The Mennello Museum of American Art



900 East Princeton Street
Orlando, FL 32803
Phone 407.246.4278

Click here for a map to the museum.

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Seniors (60+)
Students (with valid ID)
Children ages 6 through 18 Children under age 6
Active Military free with ID

Free Free

Members are always admitted free!

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Closed Mondays

10:30 a.m. to 4:30 p.m.

Noon to 4:30 p.m.

Closed major holidays

United Arts logo 2015

The Mennello Museum of American Art is supported by United Arts of Central Florida, host of and the collaborative Campaign for the Arts.

The Mennello Museum of American Art is owned and operated by the City of Orlando.

About the Museum Exhibition History Founders and Friends Get Involved Education Gift Shop

The Mennello Museum of American Art, established in November 1998, is owned and operated by the City of Orlando. This cultural gem located in Loch Haven Cultural Park, minutes from downtown Orlando, is housed in what was once the private home of Howard Phillips, son of local philanthropist Dr. P. Phillips. Among the Mennello Museum’s many treasures is the permanent collection of paintings by self-taught artist Earl Cunningham (1893-1977), which was generously donated from the collection of Michael A. Mennello and Marilyn Logsdon Mennello. This collection of Cunninghams is the largest in existence, and a rotating selection of paintings remains on display.

The Mennello Museum uses its multiple gallery spaces to showcase changing exhibitions featuring American art of all genres and time periods, including original as well as traveling shows. Because of its affiliation with the City of Orlando, the Mennello Museum draws from the City of Orlando Permanent Collection, the largest public art collection in the state of Florida. The museum is also a Smithsonian Affiliate, a national outreach program that develops long-term collaborative partnerships with museums, educational, and cultural organizations to enrich communities with Smithsonian resources.

Tucked away on the shore of Lake Formosa, the Mennello Museum has undeniable charm. The Sculpture Garden is always open to the public and is most most recognized for the 350-year-plus sprawling live oak tree draped with Spanish moss that is called “The Mayor.” Numerous sculptures can be found in the surrounding Old Florida landscape and walking paths, which merge into the larger Orlando Urban Trail bicycle and pedestrian path. The Sculpture Garden is the site of the Indie-Folkfest at the Mennello Museum in February and the Kids Fringe Festival the last two weekends in May.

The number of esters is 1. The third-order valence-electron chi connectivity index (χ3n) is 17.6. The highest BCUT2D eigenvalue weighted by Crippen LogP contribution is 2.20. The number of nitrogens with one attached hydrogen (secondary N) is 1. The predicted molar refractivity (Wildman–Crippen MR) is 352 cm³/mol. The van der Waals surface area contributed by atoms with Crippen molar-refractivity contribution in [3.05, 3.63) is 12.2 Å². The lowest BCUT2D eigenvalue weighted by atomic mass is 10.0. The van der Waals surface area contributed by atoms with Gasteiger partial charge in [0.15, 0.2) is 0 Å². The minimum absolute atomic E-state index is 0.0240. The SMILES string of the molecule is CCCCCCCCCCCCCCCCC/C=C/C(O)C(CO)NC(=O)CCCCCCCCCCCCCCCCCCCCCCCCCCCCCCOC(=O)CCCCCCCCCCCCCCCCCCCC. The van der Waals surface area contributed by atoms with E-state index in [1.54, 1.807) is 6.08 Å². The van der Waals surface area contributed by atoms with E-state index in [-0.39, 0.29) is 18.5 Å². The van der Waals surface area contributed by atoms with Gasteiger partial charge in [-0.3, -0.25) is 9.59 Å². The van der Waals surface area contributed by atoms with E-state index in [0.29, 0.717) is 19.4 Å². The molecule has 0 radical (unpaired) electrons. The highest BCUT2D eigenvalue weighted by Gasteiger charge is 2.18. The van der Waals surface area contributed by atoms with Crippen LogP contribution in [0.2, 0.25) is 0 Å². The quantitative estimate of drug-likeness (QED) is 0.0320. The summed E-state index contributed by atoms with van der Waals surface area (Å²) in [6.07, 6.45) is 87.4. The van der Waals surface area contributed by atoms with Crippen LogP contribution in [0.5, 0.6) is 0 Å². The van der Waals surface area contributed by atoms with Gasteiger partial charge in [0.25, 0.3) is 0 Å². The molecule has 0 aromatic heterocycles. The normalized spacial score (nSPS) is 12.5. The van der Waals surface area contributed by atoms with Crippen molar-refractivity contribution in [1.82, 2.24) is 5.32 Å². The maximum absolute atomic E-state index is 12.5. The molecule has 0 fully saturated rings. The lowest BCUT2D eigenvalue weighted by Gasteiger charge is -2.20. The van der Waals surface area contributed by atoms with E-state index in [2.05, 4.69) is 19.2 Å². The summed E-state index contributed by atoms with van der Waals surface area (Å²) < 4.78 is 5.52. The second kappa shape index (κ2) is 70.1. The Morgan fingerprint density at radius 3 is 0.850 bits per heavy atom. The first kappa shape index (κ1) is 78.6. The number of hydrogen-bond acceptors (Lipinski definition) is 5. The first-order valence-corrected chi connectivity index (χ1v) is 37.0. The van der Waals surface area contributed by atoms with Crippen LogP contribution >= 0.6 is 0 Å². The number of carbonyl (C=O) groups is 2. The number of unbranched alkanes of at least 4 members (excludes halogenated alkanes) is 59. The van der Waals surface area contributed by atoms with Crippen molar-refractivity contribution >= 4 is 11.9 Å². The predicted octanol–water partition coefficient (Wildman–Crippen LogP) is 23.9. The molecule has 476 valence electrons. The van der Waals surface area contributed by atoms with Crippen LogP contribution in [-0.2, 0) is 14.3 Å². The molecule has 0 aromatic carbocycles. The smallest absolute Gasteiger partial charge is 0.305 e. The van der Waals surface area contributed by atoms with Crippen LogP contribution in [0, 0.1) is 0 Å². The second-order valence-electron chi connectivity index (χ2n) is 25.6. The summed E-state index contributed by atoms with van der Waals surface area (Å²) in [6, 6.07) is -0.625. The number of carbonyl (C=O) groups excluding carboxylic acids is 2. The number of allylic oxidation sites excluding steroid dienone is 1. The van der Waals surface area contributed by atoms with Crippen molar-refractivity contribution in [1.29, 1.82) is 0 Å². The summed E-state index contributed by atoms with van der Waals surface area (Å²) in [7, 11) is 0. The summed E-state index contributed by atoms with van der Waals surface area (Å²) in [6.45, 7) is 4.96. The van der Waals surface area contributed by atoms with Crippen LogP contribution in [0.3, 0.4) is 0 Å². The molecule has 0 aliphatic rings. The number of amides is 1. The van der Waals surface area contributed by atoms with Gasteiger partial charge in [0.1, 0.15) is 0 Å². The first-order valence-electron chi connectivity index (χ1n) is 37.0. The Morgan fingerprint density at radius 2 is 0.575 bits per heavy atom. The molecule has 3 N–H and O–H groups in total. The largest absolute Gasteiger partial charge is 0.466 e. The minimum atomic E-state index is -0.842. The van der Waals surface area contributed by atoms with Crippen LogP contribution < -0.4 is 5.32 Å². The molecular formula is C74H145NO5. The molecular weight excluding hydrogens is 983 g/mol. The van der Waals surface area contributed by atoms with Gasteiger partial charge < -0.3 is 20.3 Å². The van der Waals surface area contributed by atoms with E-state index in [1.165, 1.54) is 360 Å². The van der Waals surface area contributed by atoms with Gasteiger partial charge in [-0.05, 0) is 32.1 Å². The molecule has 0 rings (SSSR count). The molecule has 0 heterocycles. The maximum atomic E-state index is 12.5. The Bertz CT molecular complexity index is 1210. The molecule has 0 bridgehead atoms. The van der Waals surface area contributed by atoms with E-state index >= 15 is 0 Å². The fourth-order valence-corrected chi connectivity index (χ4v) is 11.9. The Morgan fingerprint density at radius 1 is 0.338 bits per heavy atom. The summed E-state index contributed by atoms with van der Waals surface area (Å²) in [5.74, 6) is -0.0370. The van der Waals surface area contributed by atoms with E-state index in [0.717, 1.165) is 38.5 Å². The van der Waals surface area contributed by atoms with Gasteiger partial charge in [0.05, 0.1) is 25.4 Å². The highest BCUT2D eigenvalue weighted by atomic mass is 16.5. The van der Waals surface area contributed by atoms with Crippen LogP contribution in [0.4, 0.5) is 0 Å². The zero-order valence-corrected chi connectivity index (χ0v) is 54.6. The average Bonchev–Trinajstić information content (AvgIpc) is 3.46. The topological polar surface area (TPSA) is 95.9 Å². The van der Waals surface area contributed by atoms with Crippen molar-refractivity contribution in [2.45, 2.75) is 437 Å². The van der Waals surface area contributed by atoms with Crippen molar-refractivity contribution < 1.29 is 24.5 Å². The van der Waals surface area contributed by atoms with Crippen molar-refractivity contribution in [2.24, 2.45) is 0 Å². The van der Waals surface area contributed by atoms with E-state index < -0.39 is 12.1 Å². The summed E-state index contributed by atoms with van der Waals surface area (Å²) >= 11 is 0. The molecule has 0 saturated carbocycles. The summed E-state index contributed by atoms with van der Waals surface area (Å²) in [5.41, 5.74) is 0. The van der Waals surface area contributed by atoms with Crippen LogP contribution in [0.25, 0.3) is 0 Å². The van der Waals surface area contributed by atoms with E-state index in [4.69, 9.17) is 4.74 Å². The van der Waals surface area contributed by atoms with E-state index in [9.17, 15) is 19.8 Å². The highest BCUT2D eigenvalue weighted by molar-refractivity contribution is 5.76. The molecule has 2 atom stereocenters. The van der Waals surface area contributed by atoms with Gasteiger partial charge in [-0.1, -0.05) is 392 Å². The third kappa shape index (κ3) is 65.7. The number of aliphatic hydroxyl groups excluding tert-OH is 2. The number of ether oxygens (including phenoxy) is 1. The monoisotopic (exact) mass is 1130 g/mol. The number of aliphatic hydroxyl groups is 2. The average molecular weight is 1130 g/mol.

Other notable arts and cultural organization located with Loch Haven Cultural Park are the Orlando Shakespeare Theater, the Orlando Museum of Art, the Orlando Repertory Theatre, and the Orlando Science Center.






Always on view is the permanent collection of paintings by Earl Cunningham.

Earl Cunningham, "Sanctuary"

Pictured: Earl Cunningham "Sanctuary," 1934, oil on fiberboard, The Mennello Museum of American Art, Gift of Michael A. and Marilyn L. Mennello.


June 10−August  14, 2016
Pop Art Prints

Robert Indiana, "Love"

Robert Indiana, Love, 1967, screenprint on paper, Smithsonian American Art Museum, Gift of Louis and Linda Kaplan, © 2016 Morgan Art Foundation / Artists Rights Society (ARS), New York.

Pop Art took the American art scene by storm approximately 50 years ago. When New York dealer Leo Castelli first showed Pop Art in his gallery in 1962, it was embraced by the audience who responded to the familiar subjects -- flat forms, bright colors and sly commentaries made on the mass culture of the era. Printmaking was an ideal medium for the Pop artists. The commercial techniques of screen printing and lithography were well suited to reproducing the magazine, newspaper and comic-strip images favored by many of the artists. From the commercial viewpoint of the galleries, print editions made this imagery more affordable to a large audience that wanted to buy the art.

Pop Art Prints presents a selection of 37 prints from the Smithsonian American Art Museum’s permanent collection. The installation includes works from primarily the 1960s by Allan D’Arcangelo, Jim Dine, Robert Indiana, Jasper Johns, Roy Lichtenstein, Claes Oldenburg, Mel Ramos, Robert Rauschenberg, James Rosenquist, Andy Warhol and Tom Wesselmann. The installation is part of a series that highlights objects from the Smithsonian’s collection that are rarely on public view. This exhibition will be the first of only three museum engagements. The prints on display were selected by Joann Moser, deputy chief curator. Pop Art Prints is organized by the Smithsonian American Art Museum. The C.F. Foundation in Atlanta supports the museum’s traveling exhibition program, Treasures to Go.


January 15−May 15, 2016
Albert Paley: Forged Works

Afternoon with Albert - Talk and Tour
2-3:30 pm Sunday, March 13


Hector, 1990, steel, Paley Studios Archive

The Mennello Museum will feature recent work by internationally renowned sculptor Albert Paley completed in the forged process alongside earlier pieces and drawings. Included in the exhibition are several sculptures completed at a 2011 residency at Steneby, The School of Craft and Design at the University of Gothenburg, Sweden and other smaller sculptures that exemplify his mastery of the forged technique. Exquisite drawings of finished works show the depth of his process, taking the idea from two to three dimensions and illustrating the movement and emotion involved with each piece. Paley's use of steel can be described as industrial poetry. His large sculptures "Interlace" and "Star" stand in the museum’s Sculpture Garden, dedicated in the memory of the late founder, the Honorable Marilyn Logsdon Mennello.

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